The December 2022 issue of IEEE Spectrum is here!

Close bar

Mildred Dresselhaus, the ‘Queen of Carbon Science,’ Has IEEE Medal Named in Her Honor

The late MIT professor paved the way for the rise of nanotechnology

2 min read
Professor Mildred Dresselhaus with an ultra high vacuum surface analysis system for imaging and characterizing thin film organic and inorganic materials and devices in the soft semiconductor lab, Massachusetts Institute of Technology.
Photo: Micheline Pelletier/Gamma-Rapho/Getty Images)

Professor Mildred Dresselhaus with an ultra high vacuum surface analysis system for imaging and characterizing thin film organic and inorganic materials and devices in the soft semiconductor lab, Massachusetts Institute of Technology.Mildred Dresselhaus next to an ultra high vacuum surface analysis system for imaging and characterizing thin film organic and inorganic materials and devices in the soft semiconductor lab at MIT.Photo: Micheline Pelletier/Gamma-Rapho/Getty Images

THE INSTITUTE The new IEEE Mildred Dresselhaus Medal, sponsored by Google, honors the late MIT professor of physics and electrical engineering, who did groundbreaking work on carbon and its thermal and electrical properties. Dresselhaus, an IEEE life Fellow, was known as the ‘Queen of Carbon Science’ for her lifelong research into the properties of graphite and other carbon-based materials.

For her contributions, she received the 2015 IEEE Medal of Honor, becoming the first woman to win the organization’s highest award. The medal is sponsored by the IEEE Foundation.  

She died in 2017 at the age of 86.

ANNUAL MEDAL

The Dresselhaus Medal recognizes outstanding technical contributions in science and engineering of great impact to IEEE fields of interest. The prize consists of a gold medal and its bronze replica, a certificate, and a cash prize.

The deadline for nominations is 15 June.

The annual award is scheduled to be presented for the first time at the 2021 IEEE Honors Ceremony.

DISTINGUISHED PROFESSOR

Dresselhaus became a professor of electrical engineering at MIT in 1967, joined the physics department in 1983, and became an institute professor of electrical engineering and physics in 1985. Her discoveries relating to the structure and properties of graphite encouraged research into single-atom-thick graphene, which conducts electricity at high speed. She made important contributions in the late 1970s to understanding the structure of graphite intercalation compounds.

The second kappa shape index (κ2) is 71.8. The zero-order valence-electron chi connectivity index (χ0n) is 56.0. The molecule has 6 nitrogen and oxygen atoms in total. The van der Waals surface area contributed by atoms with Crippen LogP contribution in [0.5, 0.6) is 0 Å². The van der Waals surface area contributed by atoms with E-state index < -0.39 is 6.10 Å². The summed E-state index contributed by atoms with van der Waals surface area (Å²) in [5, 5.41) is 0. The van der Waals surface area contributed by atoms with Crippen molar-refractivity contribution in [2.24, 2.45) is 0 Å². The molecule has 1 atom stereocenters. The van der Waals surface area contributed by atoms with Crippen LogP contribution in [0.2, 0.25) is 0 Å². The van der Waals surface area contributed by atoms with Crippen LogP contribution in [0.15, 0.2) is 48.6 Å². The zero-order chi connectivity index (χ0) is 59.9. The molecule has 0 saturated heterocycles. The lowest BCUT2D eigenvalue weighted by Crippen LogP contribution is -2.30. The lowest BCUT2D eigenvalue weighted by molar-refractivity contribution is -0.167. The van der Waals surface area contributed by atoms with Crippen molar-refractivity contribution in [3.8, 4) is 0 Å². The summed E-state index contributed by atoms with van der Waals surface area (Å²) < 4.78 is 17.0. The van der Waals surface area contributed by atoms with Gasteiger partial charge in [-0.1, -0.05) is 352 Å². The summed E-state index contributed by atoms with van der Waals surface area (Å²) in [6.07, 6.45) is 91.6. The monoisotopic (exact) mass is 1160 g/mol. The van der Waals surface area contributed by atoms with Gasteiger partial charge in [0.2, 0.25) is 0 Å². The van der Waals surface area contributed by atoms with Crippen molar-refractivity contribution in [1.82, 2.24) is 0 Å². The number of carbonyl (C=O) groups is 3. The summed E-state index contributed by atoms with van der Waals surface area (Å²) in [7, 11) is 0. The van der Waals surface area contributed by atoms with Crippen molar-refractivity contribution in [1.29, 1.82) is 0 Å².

She also contributed to the study of phonons, thermal transport in nanostructures, and the structure of carbon nanotubes. She studied fullerenes and carbon nanotubes in the early 1990s, before those structures were well known.

Throughout her career, she received numerous awards including a 2014 U.S. Presidential Medal of Freedom, the government’s highest civilian honor. “Her influence is all around us—in the cars we drive, the energy we generate, the electronic devices that power our lives,” President Obama said at the ceremony.

To learn more about Dresselhaus and her career, you can watch a 2016 IEEE.tvprofile and read the transcript of a 2013 interview conducted by the IEEE History Center.

The Conversation (0)

Get unlimited IEEE Spectrum access

Become an IEEE member and get exclusive access to more stories and resources, including our vast article archive and full PDF downloads
Get access to unlimited IEEE Spectrum content
Network with other technology professionals
Establish a professional profile
Create a group to share and collaborate on projects
Discover IEEE events and activities
Join and participate in discussions

Economics Drives Ray-Gun Resurgence

Laser weapons, cheaper by the shot, should work well against drones and cruise missiles

4 min read
In an artist’s rendering, a truck is shown with five sets of wheels—two sets for the cab, the rest for the trailer—and a box on the top of the trailer, from which a red ray is projected on an angle, upward, ending in the silhouette of an airplane, which is being destroyed

Lockheed Martin's laser packs up to 300 kilowatts—enough to fry a drone or a plane.

Lockheed Martin

The technical challenge of missile defense has been compared with that of hitting a bullet with a bullet. Then there is the still tougher economic challenge of using an expensive interceptor to kill a cheaper target—like hitting a lead bullet with a golden one.

Maybe trouble and money could be saved by shooting down such targets with a laser. Once the system was designed, built, and paid for, the cost per shot would be low. Such considerations led planners at the Pentagon to seek a solution from Lockheed Martin, which has just delivered a 300-kilowatt laser to the U.S. Army. The new weapon combines the output of a large bundle of fiber lasers of varying frequencies to form a single beam of white light. This laser has been undergoing tests in the lab, and it should see its first field trials sometime in 2023. General Atomics, a military contractor in San Diego, is also developing a laser of this power for the Army based on what’s known as the distributed-gain design, which has a single aperture.

Keep Reading ↓Show less